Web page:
"The Preachers chiefly shall take heed that they teach nothing in their preaching, which they would have the people religiously to observe and believe, but that which is agreeable to the Doctrine of the Old Testament and the New, and that which the Catholick Fathers and Ancient Bishops have gathered out of that Doctrine." A proposed canon of Elizabeth I, 1571

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Location: Bedford, Texas, United States

I am a presbyter in the diocese of Fort Worth, Texas (Anglican Church in North America). I serve as Chaplain at St. Vincent's School and as a canon of St. Vincent's Cathedral Church in Bedford, Texas. In addition to my parish duties and teaching Religion classes in the school I am also the Middle School Social Studies teacher.

Sunday, December 05, 2004

Offering the Unbloody Sacrifice

"If it be objected, that according to the usual acception of the word, ["priest"] signifies him that offers up a Sacrifice, and therefore cannot be allowed to a Minister of the Gospel, who hath no Sacrifice to offer.

It is answered: that the Ministers of the Gospel, have Sacrifices to offer, S. Peter 1 ep. 2. 5. Ye are built up a spiritual house, a holy Priesthood to offer up spiritual Sacrifices of prayer, praises, thanksgivings, &c. In respect of these the Ministers of the Gospel may be safely in a metaphorical sence called Priests; and in a more eminent manner than other Christians are; because they are taken from among men to offer up these Sacrifices for others. But besides these spiritual Sacrifices mentioned, the Ministers of the Gospel have another Sacrifice to offer, viz. the unbloody Sacrifice, as it was anciently call'd, the commemorative Sacrifice of the death of Christ, which does as really and truly shew forth the death of Christ, as those Sacrifices under the Law did foreshew it, and in respect of this Sacrifice of the Eucharist, the Ancients have usually call'd those that offer it up, Priests. And if Melchisedeck was called a Priest, (as he is often by S. Paul to the Hebrews) who yet had no other Offering or Sacrifice that we read of, but that of Bread and Wine, Gen. 14. He brought forth Bread and Wine; and, or, for (the Hebrew word bears both) he was a Priest, that is, this act of his was an act of Priesthood, for so must it be referred, he brought forth Bread and Wine; for he was a Priest. And not thus, and he was a Priest, and blessed Abraham (for both in the Hebrew and Greek there is a Full point after these words, and, or, for he was a Priest.) If, I say, Melchisedeck be frequently and truly call'd a Priest, who had no other Offering, that we read of, but Bread and Wine, why may not they whose Office is to bless the people as Melchisedeck did, and besides that to offer that holy Bread and Wine, the Body and Blood of Christ, of which, his Bread and wine, at the most, was but a type, be as truly and without offence called Priests also?"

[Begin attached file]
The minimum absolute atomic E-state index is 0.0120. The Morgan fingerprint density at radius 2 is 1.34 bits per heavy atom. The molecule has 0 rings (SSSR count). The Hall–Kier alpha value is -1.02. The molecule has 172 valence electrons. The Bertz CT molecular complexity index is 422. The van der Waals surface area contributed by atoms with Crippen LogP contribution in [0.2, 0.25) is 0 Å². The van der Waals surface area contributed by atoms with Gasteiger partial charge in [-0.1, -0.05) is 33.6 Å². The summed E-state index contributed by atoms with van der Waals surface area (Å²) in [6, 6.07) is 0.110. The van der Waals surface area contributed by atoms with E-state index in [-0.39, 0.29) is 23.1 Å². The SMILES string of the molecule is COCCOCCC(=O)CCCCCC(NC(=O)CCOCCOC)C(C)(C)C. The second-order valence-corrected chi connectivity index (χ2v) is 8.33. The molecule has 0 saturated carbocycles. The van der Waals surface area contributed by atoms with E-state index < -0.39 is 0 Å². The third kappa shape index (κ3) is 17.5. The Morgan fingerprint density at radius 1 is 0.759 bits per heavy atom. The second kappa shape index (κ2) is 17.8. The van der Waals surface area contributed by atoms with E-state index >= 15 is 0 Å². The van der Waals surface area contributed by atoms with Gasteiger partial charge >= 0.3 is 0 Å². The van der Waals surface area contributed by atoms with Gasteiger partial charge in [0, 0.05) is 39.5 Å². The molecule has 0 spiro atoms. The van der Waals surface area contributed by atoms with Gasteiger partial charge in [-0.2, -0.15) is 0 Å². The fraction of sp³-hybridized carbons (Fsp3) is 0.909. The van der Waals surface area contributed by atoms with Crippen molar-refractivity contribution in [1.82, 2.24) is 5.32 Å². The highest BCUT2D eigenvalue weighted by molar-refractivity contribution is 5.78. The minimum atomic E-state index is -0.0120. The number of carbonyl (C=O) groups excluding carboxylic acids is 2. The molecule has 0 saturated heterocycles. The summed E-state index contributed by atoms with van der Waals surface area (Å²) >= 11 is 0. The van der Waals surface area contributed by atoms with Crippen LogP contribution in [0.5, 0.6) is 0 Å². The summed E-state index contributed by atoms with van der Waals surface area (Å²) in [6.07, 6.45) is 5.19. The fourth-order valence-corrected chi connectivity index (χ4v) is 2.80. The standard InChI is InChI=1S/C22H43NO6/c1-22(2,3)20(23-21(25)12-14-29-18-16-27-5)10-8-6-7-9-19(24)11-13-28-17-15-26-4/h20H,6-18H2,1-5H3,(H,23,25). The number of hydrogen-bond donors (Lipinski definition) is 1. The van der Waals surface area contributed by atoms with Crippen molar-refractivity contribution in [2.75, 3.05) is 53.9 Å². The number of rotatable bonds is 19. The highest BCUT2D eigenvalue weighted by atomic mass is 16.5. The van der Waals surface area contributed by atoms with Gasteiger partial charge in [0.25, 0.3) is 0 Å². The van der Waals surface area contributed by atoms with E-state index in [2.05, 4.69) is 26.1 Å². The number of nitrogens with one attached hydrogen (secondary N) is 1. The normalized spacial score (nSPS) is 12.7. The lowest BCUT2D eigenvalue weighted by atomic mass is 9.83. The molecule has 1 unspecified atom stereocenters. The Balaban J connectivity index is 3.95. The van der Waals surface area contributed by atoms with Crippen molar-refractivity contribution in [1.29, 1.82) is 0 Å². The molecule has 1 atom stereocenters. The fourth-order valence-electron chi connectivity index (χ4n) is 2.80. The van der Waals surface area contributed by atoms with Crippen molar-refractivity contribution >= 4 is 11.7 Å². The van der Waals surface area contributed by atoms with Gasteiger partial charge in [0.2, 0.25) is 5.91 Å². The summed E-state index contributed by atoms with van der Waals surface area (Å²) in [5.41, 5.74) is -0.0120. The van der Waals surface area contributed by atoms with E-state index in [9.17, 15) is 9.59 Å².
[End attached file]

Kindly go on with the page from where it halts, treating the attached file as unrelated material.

From "A Rationale upon the Book of Common Prayer," by Anthony Sparrow, D.D., London, 1672. The image above is a mosaic in the Church of St. Vitale in Ravenna, mid-6th century.
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